From Moonshot’s show in January “Tourists Love Ikea,” by Harris Markson, and yes, that is my belly sticking out. With Shalimar Malimban & Valerie Vasilas. PC Jasper Sams.
By Fernando A. Funes
The Sketch Writing Life – 02/13/19
I have a funny idea for a sketch. I write it down in a note book.
Or I go for a drive and write the sketch in my head.
I think up the beats (the chapters of this weird little story I have to tell) and the funny lines I can weave into the script.
I try to finish fast. Every first draft is marked “V1.”
A deadline helps with writing.
A deadline is a building with a bomb in it, and you have to run away from it in slow motion before it explodes.
Once you turn in your sketch, you can turn to the smoldering wreckage of the deadline and smile for a job done. Roll credits.
Sometimes the first draft is crap. The world’s eyes will never see it. In fact, you’ll delete it from your mind forever. Thrash bin => delete.
Sometimes the first draft is not too bad. A little more revision and you got something.
Or like Carl Weather says in Arrested Development when Tobias Funke throws an old porkchop bone into the thrash. “Whoa, whoa, whoa. There still plenty of meat on that bone. You take this home, throw it in a pot, add some broth, a potato. Baby, you got a stew going.”
From the Moonshot February show, “Migrant Caravan,” a great sketch from Victor Samuel Lopez. With Mike Hughes, Shalimar Malimban, & Baldev Sandhu. PC: Jasper Sams.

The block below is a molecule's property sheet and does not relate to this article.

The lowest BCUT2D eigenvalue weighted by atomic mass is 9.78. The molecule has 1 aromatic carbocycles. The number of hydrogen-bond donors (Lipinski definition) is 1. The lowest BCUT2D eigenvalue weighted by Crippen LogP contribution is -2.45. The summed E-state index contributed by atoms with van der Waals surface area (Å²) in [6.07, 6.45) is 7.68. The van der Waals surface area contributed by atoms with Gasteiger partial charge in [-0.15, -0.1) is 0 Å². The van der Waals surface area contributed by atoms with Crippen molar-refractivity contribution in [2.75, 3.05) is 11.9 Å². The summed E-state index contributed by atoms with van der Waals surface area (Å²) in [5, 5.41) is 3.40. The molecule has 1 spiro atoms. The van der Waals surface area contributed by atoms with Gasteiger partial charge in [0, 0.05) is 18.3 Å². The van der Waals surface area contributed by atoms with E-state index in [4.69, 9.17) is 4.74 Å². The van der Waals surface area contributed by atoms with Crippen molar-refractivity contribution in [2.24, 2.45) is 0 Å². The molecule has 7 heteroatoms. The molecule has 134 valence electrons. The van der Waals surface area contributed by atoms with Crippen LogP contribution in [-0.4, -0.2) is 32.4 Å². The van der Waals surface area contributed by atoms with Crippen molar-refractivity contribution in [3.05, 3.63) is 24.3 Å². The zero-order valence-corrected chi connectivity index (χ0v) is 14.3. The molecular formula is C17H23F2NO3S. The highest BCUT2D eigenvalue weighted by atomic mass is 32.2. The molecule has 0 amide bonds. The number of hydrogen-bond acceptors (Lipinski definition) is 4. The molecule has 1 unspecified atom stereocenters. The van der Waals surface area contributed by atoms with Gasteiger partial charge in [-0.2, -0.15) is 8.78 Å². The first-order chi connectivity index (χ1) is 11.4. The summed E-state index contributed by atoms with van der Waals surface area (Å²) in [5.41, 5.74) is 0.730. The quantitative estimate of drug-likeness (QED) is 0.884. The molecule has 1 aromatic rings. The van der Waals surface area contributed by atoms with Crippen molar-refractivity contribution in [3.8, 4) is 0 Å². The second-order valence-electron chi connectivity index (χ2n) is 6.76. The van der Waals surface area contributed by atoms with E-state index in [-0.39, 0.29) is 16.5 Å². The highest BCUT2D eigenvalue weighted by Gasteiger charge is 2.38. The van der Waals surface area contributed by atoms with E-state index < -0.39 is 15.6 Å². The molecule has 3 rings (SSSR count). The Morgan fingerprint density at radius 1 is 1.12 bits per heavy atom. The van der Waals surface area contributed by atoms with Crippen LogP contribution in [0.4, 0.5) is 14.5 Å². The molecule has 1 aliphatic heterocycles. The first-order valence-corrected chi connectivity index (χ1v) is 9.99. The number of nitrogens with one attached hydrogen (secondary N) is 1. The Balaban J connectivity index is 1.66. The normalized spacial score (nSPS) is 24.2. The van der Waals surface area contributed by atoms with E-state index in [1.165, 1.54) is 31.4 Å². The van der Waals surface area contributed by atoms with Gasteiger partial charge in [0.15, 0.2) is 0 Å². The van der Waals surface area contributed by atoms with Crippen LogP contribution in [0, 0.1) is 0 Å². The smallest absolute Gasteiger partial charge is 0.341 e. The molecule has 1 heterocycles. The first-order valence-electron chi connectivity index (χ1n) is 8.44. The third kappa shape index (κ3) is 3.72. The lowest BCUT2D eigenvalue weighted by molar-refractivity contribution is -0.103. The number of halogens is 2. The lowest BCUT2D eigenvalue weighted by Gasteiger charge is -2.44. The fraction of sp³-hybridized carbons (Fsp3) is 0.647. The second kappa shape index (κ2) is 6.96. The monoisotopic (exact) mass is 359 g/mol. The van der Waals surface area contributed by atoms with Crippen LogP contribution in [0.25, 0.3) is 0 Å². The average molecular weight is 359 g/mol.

And then sometimes the first draft is amazing.
What you saw in your head is what you were able to put on the page.
It’s King Arthur pulling the sword from the stone. Wolverine getting his adamantium claws. Steph Curry burying his first 3-pointer. It’s perfection.
Of all three scenarios, I prefer the Steph Curry one. I think you can get there with practice and determination.
So great, you have a great first draft. What do you do next.?
“Punch up.” As in making it funnier by adding as many jokes as possible.
Everything should be punched up.
Increase the laugh lines and jokes to maximum capacity so that your sketch is water proof vessel that will be sea worthy for whatever kinds of waters.
When you block it out, you’ll be able to squeeze in more bits that arrive organically to staging of it. But until that moment, make this the strongest sketch you possibly can — add the jokes.
Jokes are to a sketch what notes are to a guitar solo – they articulate the premise of the sketch by zooming in on one microscopic instance at once.
Like notes on a guitar solo, the jokes have to pair well with the theme/feeling of a sketch if they are going to land and make the audience laugh. They just can’t be random; they have to go with idea of the sketch.
*Side note: the solo from Prince’s “Purple Rain” is probably one of the most beautiful of all time.
I wish I could be more esoteric or sophisticated with my explanation of jokes, but they just make shit funny.